FTC Settles Enforcement Actions Against CBD Companies: The Writing Was On The WallJanuary 7, 2021 – Legal Alerts
For several years, pursuant to the Food Drug and Cosmetic Act and Federal Trade Commission Act,[i] the Food and Drug Administration (FDA) and Federal Trade Commission (FTC) have issued joint warning letters to CBD companies alleging labeling claims they made are false or misleading. According to the agencies, the claims being made by these CBD companies include assertions that their CBD products will treat or cure serious health conditions. The alleged violations occurred despite the FDA and FTC posting Guidance on their web pages for CBD businesses about their threshold limitations related to labeling and marketing. The warning letters have now been followed by enforcement actions. The FTC, which has “shared jurisdiction” with the FDA for false advertisements that are “misleading in material respects” under the Federal Trade Commission Act Section 5(a) and 12[ii] and “misleading” under the Food, Drug and Cosmetic Act, has recently settled enforcement actions which asserted six CBD companies made misleading claims.
Under the Trump Administration, the ramifications of making scientifically unsupported health claims related to CBD products on labeling or marketing material are becoming clear: If CBD companies make labeling or marketing claims without competent scientific evidence or are unsupported by medically proven studies, the FDA and FTC can and will enforce their regulations. How these positions may change under the new Biden Administration are yet to be seen.
These enforcement actions are not new for the FDA, FTC, or pharmaceutical companies. The enforcement process is well-known in the pharmaceutical industry. From what appears to have been a somewhat hands-off approach, perhaps due to the proliferation of CBD products across the United States, the FDA, and for a time, the FTC, seemed to be taking a back seat to state lawmakers when it came to decisions related to the sale of CBD products. However, the 2018 Farm Bill, otherwise known as the Agricultural Marketing Act of 2018, was clear. That is, the FDA retained authority to regulate hemp products that fall within its regulatory authority.[iii] Further, the FTC Act prohibits representations to consumers that are false or misleading, and nothing has changed to impact that mandate.[iv]
As far back as 2018, the FDA, through acting Commissioner Scott Gotlieb, issued a press announcement indicating, “We’ll continue to use our authority to take action against companies illegally selling these types of products when they are putting consumers at risk. I am deeply concerned about any circumstance where product developers make unproven claims to treat serious or life-threatening diseases, and where patients may be misled to forgo otherwise effective, available therapy and opt instead for a product that has no proven value or may cause them serious harm.”[v]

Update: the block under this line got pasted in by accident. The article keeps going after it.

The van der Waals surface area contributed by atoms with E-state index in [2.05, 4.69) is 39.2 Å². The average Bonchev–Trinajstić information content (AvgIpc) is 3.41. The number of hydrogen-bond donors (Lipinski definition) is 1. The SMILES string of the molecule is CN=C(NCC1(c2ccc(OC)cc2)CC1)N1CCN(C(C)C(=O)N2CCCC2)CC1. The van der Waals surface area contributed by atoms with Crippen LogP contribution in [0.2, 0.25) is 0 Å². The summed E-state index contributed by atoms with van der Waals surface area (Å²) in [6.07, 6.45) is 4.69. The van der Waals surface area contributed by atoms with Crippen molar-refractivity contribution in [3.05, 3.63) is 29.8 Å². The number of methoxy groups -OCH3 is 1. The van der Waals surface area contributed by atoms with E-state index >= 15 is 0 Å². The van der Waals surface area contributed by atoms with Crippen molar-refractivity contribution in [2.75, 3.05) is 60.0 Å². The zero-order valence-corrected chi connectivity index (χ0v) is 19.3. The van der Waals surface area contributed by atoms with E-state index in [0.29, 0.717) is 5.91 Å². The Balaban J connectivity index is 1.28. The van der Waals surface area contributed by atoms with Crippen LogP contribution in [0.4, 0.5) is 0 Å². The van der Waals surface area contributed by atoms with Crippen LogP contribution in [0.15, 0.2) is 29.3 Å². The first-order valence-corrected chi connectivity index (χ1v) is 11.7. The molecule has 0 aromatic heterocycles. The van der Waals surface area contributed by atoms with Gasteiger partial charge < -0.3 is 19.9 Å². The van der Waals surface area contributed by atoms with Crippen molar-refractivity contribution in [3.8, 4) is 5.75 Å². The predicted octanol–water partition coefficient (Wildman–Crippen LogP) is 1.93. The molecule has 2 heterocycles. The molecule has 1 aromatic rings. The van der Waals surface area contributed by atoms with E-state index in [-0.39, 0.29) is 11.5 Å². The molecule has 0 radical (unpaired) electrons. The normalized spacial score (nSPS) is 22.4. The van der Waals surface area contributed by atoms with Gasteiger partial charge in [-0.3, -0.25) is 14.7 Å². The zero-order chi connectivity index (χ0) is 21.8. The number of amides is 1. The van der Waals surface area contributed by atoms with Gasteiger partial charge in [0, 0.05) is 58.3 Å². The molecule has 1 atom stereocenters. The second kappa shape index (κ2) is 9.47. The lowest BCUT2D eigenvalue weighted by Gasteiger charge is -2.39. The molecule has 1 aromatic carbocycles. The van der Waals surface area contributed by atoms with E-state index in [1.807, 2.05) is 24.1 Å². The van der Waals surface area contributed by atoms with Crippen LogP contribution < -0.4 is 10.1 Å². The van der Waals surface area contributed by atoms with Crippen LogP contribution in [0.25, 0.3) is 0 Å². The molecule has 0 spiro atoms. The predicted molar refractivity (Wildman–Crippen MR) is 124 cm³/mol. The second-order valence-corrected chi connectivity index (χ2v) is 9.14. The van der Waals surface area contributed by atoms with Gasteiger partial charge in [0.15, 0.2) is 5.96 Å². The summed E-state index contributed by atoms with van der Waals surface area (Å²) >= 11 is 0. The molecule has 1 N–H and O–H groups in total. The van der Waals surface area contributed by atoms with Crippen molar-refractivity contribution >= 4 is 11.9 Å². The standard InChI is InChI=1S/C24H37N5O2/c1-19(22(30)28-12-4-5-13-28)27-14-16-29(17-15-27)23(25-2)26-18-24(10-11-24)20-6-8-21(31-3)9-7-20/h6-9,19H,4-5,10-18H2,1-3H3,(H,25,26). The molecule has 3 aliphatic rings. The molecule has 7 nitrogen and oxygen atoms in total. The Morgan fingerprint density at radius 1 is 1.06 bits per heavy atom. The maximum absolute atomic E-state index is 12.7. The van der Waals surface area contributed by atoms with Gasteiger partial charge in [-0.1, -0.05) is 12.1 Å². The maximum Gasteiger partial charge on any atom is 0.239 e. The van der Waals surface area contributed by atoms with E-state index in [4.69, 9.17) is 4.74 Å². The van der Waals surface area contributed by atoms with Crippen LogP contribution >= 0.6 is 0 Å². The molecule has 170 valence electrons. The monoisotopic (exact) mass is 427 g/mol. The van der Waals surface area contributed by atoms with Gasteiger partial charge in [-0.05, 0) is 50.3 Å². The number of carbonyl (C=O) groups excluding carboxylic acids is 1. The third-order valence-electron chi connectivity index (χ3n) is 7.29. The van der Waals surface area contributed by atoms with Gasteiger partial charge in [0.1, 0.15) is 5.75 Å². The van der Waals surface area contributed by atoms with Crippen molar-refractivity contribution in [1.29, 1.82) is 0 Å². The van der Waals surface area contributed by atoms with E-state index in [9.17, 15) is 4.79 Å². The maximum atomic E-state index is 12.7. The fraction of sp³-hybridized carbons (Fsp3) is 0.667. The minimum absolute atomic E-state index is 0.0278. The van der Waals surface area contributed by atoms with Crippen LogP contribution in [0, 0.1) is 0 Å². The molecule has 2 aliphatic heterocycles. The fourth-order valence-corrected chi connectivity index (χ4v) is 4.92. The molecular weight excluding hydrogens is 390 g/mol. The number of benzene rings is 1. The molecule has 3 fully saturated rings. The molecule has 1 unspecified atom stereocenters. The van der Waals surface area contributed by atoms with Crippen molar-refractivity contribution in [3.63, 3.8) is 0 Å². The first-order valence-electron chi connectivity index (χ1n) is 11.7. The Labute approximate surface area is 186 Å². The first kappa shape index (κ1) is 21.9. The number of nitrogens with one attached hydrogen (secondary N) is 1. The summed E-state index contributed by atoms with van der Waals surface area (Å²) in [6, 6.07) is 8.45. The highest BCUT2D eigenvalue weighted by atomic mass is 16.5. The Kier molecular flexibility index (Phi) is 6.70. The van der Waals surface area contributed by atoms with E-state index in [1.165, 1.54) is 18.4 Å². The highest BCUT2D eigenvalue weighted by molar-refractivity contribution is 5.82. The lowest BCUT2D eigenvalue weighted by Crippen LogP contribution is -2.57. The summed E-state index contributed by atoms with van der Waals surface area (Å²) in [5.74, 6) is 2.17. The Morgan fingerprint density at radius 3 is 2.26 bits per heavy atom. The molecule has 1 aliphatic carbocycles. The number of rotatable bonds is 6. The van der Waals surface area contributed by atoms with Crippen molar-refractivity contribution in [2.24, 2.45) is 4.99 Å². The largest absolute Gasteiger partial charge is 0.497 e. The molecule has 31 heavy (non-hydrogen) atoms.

The FTC and FDA have worked under a memorandum of understanding since 1954 wherein the commission assumed primary responsibility for regulating food advertising and the FDA took primary responsibility for regulating food labeling.[vi] That memorandum may come into play with some of the at issue CBD products. However, both agencies have authority to enforce Labeling and Packaging regulations.
The current settlements against six companies’ are evidence the FDA and FTC have been monitoring these types of labeling claims since 2018 and intend to enforce the regulations. The marketing claims asserted by the companies at issue reportedly include claims CBD “treats pain better than prescription medications like OxyContin;” “is able to prevent a wide range of serious conditions including cancer, diabetes and heart disease;” and “effectively treats, prevents, or mitigates serious diseases and conditions like artery blockage, cancer, glaucoma, autism and schizophrenia.” The settlements include anything from monetary settlements from as high as $85,000 to as low as $30,000. The settlements also prohibit the companies from continuing to make such health claims without competent and reliable scientific evidence or human clinical testing to substantiate the same. Finally, and perhaps the most costly, each of the companies are required to notify consumers of the commission’s order.
[iv] Federal Trade Commission Act Section 5 and 12.